Occom, Samson (1723-1792)
Native American pastor and missionary
Occom was born at Mohegan, Connecticut, and became a Christian in his youth. He was the first Indian trained by Eleazar Wheelock at his school in Lebanon, Connecticut, which later became Dartmouth College. In 1749 he moved to eastern Long Island to be teacher and pastor to the Montauk people. His success there led to his ordination by the Long Island Presbytery in 1759, even though he lacked theological education.
Occom made two mission trips to the Oneida Indians in upstate New York, and in 1765, a trip to England with Nathaniel Whitaker to raise funds for Wheelock’s school. He made a great impression in England and with Whitaker raised over £12,000. After his return he became an itinerant preacher to the New England Indians and was sometimes in poverty. He was a leader in resisting the encroachments by whites on Indian lands, which made him unpopular in Connecticut. He also took a lead in securing lands for the settlement of New England Indians among the Oneida, who were far from white influence. In 1785, when Brothertown was established in Oneida territory, he became its pastor and remained there the rest of his life.
He was a great orator who gave little attention to doctrine but much to rules of conduct. He composed a number of hymns and published a hymn collection that went through three editions.
Forman, Charles W., “Occom, Samson,” in Biographical Dictionary of Christian Missions, ed. Gerald H. Anderson (New York: Macmillan Reference USA, 1998), 503.
This article is reprinted from Biographical Dictionary of Christian Missions, Macmillan Reference USA, copyright © 1998 Gerald H. Anderson, by permission of Macmillan Reference USA, New York, NY. All rights reserved.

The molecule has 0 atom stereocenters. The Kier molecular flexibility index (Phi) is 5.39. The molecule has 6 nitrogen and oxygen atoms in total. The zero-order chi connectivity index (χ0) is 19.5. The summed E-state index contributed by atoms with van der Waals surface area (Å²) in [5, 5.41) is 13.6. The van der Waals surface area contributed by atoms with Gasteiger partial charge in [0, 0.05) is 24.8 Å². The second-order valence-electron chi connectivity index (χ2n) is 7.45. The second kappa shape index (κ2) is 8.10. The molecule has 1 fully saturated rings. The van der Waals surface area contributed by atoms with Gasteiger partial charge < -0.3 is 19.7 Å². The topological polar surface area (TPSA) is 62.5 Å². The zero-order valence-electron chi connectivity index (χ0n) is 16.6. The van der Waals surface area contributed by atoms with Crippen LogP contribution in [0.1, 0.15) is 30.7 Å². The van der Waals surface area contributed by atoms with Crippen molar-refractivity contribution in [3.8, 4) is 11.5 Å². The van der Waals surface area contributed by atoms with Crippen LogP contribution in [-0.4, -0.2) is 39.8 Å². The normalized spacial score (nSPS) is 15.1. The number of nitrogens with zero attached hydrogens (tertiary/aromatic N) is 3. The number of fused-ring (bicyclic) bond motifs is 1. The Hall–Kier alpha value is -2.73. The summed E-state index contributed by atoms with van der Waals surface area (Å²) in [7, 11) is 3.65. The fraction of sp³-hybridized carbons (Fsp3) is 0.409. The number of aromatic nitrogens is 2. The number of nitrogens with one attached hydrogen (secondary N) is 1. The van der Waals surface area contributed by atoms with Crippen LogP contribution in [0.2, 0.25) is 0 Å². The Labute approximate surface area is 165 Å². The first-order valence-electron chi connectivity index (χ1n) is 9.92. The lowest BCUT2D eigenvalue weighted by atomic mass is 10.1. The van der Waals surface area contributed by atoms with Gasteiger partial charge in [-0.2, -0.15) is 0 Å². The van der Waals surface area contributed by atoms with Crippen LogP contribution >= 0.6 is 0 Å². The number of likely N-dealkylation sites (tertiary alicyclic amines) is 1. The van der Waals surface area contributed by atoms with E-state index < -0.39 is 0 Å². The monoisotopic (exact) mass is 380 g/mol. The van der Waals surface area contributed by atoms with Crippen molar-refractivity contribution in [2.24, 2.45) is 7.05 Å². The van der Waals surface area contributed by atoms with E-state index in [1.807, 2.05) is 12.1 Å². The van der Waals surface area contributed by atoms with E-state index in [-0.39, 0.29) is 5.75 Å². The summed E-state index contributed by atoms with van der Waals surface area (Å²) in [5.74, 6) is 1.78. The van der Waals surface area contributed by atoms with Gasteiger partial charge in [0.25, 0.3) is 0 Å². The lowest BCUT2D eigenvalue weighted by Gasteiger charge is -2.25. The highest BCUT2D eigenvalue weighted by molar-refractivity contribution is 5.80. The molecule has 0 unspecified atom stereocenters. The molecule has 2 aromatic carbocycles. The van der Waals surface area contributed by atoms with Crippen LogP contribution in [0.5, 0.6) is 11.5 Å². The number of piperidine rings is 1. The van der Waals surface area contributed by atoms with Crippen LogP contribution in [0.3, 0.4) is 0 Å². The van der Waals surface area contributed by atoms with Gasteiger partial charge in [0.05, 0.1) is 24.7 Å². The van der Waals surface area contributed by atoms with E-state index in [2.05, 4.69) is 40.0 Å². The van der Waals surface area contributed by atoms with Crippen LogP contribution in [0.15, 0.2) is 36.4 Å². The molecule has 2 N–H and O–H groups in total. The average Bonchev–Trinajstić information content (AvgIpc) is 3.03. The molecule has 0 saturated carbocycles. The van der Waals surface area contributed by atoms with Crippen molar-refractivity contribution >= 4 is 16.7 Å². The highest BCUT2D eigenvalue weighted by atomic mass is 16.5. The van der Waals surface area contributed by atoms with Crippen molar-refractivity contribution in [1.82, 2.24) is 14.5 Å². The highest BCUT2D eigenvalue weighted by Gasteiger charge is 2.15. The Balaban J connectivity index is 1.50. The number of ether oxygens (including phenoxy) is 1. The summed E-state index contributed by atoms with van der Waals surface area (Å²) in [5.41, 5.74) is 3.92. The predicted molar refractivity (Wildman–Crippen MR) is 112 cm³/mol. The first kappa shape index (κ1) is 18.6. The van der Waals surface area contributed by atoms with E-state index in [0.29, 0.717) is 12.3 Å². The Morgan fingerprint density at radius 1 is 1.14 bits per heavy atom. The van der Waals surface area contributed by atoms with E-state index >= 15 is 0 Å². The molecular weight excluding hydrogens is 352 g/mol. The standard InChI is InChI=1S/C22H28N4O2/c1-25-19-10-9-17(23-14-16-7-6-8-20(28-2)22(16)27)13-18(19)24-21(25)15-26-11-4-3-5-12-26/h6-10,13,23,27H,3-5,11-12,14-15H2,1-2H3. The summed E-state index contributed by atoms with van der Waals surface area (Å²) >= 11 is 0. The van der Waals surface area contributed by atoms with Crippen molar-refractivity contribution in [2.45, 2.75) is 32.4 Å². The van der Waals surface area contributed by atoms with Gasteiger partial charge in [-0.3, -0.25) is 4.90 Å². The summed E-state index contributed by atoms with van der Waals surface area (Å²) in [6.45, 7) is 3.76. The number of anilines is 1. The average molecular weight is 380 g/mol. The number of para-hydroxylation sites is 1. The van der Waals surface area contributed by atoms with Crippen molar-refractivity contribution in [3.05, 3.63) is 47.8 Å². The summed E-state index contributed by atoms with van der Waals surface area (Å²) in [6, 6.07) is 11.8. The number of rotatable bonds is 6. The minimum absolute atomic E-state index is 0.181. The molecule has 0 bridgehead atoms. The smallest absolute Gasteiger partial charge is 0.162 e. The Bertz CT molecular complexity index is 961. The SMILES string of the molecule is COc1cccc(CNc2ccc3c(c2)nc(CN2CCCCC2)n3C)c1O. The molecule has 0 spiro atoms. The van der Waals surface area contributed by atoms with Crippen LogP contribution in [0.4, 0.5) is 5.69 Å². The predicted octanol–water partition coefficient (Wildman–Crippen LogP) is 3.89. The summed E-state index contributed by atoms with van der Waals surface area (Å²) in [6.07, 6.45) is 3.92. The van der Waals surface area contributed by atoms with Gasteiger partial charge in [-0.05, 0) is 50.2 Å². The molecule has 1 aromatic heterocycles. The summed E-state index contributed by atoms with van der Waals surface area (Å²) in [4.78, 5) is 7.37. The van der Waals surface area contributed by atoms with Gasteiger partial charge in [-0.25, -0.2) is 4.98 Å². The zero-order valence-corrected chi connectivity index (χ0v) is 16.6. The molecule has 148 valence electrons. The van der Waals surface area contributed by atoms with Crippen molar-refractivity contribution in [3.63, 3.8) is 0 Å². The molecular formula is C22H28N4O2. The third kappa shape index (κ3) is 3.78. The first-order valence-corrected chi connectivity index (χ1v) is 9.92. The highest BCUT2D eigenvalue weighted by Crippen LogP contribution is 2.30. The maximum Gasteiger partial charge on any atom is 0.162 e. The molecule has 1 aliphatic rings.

Excerpt from Samsom Occom’s aubiography, A Short Narrative of My Life, typescript, Dartmouth College Archives, in Bernd Peyer, The Elders Wrote (Berlin, Dietrich Reimer Verlag, 1982), 12–18.
Love, William DeLoss. Samson Occom and the Christian Indians of New England. Boston, Chicago: The Pilgrim press, 1899.
Occom, Samson, and George Brinley. A Choice Collection of Hymns and Spiritual Songs: Intended for the Edification of Sincere Christians of All Denominations. New London: Printed and sold by Timothy Green, 1677.
Occom, Samson, and Joanna Brooks. The Collected Writings of Samson Occom, Mohegan: Leadership and Literature in Eighteenth-Century Native America. Oxford; New York: Oxford University Press, 2006.
Blodgett, Harold William. Samson Occom. Hanover, NH: Dartmouth College Publications, 1935.
Peyer, Bernd C. The Tutor’d Mind: Indian Missionary-Writers in Antebellum America. Amherst: University of Massachusetts Press, 1997.
Richardson, Leon B. History of Dartmouth College. Hanover, NH: Dartmouth College Publications, 1932.
Richardson, Leon B., Samson Occom, and Nathaniel Whitaker. An Indian Preacher in England; Being Letters and Diaries Relating to the Mission of the Reverend Samson Occom and the Reverend Nathaniel Whitaker. Hanover, NH: Dartmouth College Publications, 1933.
Extensive Occom website.
An anthology of Samsom Occom at “Heath Anthology of American Literature“.
A drawing of Samson Occom’s house.
A rare photograph of Occom’s home.
An unusual painting of Samson Occom by Nathaniel Smibert, a prominent painter of the time, shows him dressed in Roman clothing.
Two hymns with words by Occom are online with music:
“Awaked By Sinai’s Awful Sound” at: http://www.cyberhymnal.org/htm/a/w/awakedby.htm
“O Turn Ye, For Why Will Ye Die” at: http://www.cyberhymnal.org/htm/o/t/oturnye.htm
A third hymn, “Now the Shades of Night are Gone” (without music), at: http://www.ccel.org/a/anonymous/luth_hymnal/tlh538.htm
“Samson Occom,” portrait from Love, William DeLoss. Samson Occom and the Christian Indians of New England, 1899 at: http://www.archive.org/stream/samsonoccom00loverich